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Is the market efficient?

Many readers will be familiar with the concept of the Efficient Market Hypothesis (EMH) particularly if they studied Economics and/or Finance at university where it remains a core concept upon which most of the 3 year curriculum is based. For those of you not familiar with the concept, do not despair as it is largely on par with Modern Portfolio Theory (MPT), which is also widely taught and arguably just as useful – neither have had much of an impact on our ability to be successful in the market.

The problems of course are many, including that stock prices from one period to another (daily/weekly/monthly) are assumed to be random in so much as movement in any given period is not dependent on previous movements – anyone who has been active in the market for more than a few weeks would assert otherwise. Additionally, market participants (i.e. traders and investors) are assumed to act rationally at all times (not likely), stock prices are assumed to contain all information both known and unknown at all times and diversification is the holy grail of investing.

All of the above sounds great in theory and to their credit the proponents of these theories put forward a series of very convincing arguments and mathematical proofs to back up their findings. Unfortunately, as we have more recently discovered, these findings don’t hold up so well in practice. Put simply, moves in the market indices of the magnitude that we have seen multiple times in the past 8 years or so should not (according to these theories) occur even once in our lifetime. The diversification among different asset classes that was supposed to protect wealth failed to work as intended both during and following the GFC, whereby many asset classes have proven to be highly correlated at a time when low or negative correlation was sorely needed.

To quote a past BlackRock research article:

“Volatility is often the catalyst for poor decisions at inopportune times. Amidst difficult financial times, emotional instincts often drive investors to take actions that make no rational sense but make perfect emotional sense. Psychological factors such as fear often translate into poor timing of buys and sells. Though portfolio managers expend enormous efforts making investment decisions, investors often give up these extra percentage points in poorly timed decisions. As a result, the average investor underperformed most asset classes over the past 20 years. Investors even underperformed inflation by 0.5%.”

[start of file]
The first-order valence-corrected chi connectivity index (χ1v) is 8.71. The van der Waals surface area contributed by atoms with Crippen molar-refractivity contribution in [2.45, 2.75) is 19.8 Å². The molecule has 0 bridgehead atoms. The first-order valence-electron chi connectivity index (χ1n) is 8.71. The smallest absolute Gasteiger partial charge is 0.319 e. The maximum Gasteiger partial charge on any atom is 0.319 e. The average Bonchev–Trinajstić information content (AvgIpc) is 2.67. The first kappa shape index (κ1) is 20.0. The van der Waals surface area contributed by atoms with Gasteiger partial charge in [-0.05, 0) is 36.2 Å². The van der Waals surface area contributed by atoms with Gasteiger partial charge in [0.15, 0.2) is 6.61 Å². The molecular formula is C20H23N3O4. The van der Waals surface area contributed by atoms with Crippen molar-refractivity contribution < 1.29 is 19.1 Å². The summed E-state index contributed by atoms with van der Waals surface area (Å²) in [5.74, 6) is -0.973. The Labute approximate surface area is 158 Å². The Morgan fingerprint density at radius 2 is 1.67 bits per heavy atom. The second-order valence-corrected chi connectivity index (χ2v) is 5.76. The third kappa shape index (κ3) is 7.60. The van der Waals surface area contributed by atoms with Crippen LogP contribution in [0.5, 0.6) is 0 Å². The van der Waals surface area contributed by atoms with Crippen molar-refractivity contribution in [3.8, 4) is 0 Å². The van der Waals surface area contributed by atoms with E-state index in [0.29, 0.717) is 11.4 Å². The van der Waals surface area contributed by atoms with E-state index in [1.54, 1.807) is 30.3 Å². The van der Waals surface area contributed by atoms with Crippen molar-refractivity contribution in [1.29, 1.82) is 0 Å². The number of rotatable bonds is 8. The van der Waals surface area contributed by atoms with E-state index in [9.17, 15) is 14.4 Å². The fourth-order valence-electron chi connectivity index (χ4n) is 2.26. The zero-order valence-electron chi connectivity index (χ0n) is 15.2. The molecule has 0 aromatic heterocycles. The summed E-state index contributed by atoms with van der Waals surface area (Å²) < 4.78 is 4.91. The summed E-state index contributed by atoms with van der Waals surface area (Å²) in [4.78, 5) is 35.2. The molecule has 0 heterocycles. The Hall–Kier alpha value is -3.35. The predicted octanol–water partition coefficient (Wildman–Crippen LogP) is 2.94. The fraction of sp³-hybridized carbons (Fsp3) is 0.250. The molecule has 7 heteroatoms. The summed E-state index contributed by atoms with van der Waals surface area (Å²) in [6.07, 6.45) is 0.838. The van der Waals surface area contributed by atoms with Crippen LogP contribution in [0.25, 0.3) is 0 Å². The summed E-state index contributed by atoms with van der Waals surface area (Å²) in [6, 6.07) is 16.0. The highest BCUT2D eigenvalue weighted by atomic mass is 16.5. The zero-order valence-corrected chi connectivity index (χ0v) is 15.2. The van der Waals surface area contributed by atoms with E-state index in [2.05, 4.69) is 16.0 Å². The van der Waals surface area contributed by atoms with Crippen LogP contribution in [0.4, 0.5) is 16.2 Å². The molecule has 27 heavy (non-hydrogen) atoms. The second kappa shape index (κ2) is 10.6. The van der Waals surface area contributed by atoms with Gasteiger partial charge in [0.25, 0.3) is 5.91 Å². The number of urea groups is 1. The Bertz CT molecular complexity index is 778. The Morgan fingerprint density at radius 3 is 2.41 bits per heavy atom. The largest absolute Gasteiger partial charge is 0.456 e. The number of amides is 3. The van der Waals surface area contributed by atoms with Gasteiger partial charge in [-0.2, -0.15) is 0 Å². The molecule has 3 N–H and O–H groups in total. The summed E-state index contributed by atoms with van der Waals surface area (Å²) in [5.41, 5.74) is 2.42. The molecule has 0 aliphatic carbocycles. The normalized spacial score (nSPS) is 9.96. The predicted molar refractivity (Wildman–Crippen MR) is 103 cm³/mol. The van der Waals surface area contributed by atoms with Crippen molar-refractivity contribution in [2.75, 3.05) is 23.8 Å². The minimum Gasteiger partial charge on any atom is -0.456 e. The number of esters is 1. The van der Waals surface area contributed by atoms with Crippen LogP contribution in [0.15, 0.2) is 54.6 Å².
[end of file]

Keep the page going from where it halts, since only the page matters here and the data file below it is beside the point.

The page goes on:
Put simply, any investor relying on these theories (and let’s face it – many Asset Managers still rely on them to invest literally trillions of dollars collectively) will rarely achieve in practice what they have been promised in theory.

The good news is that alternate theories are emerging that work better (but not perfectly) in practice. As a starting point, we suggest you read the following book ‘The Misbehaviour of Markets’ by Benoit Mandelbrot. Mandelbrot is noted for developing the field of fractal geometry (among other things) and whilst the book is not ‘entry level reading’ it does avoid much of the mathematical detail that would be well beyond the comprehension of this writer!  If nothing else, we trust that our readers will benefit from learning more about alternate approaches to risk management, many of which are finally gaining a broader following in financial markets.